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Hoffmann, R. A wiki for the life sciences where authorship matters. Nature Genetics (2008)

Male to female ratio after gonadotropin-induced ovulation.

Two hundred fifty-six children were born in 195 births from 176 women that conceived after human menopausal gonadotropin/human chorionic gonadotropin (hMG/hCG)-induced ovulation. The secondary sex ratio was 50% male to 50% female births, which is not statistically different from the Israeli or Occidental population. The same trend was observed for single births and for twins. Thus, the data presented do not support the reports of increased numbers of female infants in those conceived after induction of ovulation. Factors that are expected to have been shown to affect sex ratio: maternal age at delivery, total number of ampules of hMG/hCG administered in the conceptional cycle, urinary estrogen levels on the day of hCG injection, degree of ovarian hyperstimulation syndrome, and time of insemination in relation to the basal body temperature rise were found to be insignificant. Thus, the hypothesis that a local hormonal environment (gonadotropin or estrogen levels) during hMG/hCG treatment possibly affects sex selection was not confirmed.[1]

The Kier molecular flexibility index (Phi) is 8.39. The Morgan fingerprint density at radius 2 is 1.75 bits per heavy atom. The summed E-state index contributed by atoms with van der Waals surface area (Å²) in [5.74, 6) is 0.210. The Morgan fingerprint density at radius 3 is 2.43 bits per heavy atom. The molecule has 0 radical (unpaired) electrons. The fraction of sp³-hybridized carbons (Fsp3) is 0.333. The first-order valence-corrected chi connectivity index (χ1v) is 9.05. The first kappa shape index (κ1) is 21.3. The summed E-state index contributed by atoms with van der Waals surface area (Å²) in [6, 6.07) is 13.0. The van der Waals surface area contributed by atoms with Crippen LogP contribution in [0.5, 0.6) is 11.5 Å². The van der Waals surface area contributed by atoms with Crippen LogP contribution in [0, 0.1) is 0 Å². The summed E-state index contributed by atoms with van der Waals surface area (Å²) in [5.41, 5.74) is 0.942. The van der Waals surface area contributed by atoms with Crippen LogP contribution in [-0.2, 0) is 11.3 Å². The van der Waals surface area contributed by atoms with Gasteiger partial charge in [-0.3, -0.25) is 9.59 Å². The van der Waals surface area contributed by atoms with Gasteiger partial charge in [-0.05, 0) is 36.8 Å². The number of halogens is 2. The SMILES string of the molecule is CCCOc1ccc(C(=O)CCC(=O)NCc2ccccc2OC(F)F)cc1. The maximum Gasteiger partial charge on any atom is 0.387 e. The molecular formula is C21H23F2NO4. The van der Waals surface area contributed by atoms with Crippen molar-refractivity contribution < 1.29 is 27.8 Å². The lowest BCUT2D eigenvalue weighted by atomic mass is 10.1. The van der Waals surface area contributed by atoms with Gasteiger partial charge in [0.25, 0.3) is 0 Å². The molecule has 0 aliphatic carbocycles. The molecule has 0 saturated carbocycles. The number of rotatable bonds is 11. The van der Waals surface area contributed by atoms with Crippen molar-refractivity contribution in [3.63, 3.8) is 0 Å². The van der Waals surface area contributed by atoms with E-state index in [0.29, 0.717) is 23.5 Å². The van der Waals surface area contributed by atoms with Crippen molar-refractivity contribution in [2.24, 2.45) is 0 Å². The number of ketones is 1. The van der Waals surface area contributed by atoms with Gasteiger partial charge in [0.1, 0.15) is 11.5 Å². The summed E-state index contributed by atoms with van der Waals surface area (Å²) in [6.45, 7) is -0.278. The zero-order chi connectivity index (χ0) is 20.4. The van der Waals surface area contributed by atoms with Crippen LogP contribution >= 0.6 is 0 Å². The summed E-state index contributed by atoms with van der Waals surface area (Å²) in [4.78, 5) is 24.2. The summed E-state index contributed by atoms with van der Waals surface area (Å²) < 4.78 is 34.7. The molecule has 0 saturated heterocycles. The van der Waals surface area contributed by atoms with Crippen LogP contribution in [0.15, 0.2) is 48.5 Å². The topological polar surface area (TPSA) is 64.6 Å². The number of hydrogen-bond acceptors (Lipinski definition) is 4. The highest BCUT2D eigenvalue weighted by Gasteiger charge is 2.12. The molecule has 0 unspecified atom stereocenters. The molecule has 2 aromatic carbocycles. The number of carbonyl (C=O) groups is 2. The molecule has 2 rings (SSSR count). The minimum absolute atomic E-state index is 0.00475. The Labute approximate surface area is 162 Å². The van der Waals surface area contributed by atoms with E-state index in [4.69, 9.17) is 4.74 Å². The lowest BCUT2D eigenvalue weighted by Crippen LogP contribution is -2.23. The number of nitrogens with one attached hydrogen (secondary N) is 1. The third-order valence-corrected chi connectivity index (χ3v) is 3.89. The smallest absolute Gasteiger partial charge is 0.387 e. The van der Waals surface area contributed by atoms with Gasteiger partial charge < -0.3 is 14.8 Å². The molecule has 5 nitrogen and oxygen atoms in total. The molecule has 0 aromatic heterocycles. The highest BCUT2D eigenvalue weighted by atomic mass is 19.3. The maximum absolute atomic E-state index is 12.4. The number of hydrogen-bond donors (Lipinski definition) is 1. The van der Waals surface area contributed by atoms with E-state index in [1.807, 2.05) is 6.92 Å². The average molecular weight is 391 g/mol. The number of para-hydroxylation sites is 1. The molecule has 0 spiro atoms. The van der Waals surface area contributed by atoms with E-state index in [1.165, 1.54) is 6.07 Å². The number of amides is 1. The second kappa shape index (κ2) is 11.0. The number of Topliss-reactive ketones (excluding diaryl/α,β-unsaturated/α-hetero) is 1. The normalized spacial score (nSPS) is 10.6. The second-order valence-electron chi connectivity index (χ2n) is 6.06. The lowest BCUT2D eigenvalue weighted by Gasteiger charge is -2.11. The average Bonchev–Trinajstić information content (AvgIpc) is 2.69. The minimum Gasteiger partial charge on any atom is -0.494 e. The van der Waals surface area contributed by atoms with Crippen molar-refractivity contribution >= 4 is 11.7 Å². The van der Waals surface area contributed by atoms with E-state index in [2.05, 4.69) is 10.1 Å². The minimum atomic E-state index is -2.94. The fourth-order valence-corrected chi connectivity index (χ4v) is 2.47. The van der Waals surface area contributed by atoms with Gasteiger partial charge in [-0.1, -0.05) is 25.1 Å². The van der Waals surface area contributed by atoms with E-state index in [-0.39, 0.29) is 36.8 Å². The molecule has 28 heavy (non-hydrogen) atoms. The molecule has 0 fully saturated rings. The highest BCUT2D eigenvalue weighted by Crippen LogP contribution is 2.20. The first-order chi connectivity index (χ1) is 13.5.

1. Male to female ratio after gonadotropin-induced ovulation. Ben-Rafael, Z., Matalon, A., Blankstein, J., Serr, D.M., Lunenfeld, B., Mashiach, S. Fertil. Steril. (1986) [Pubmed]
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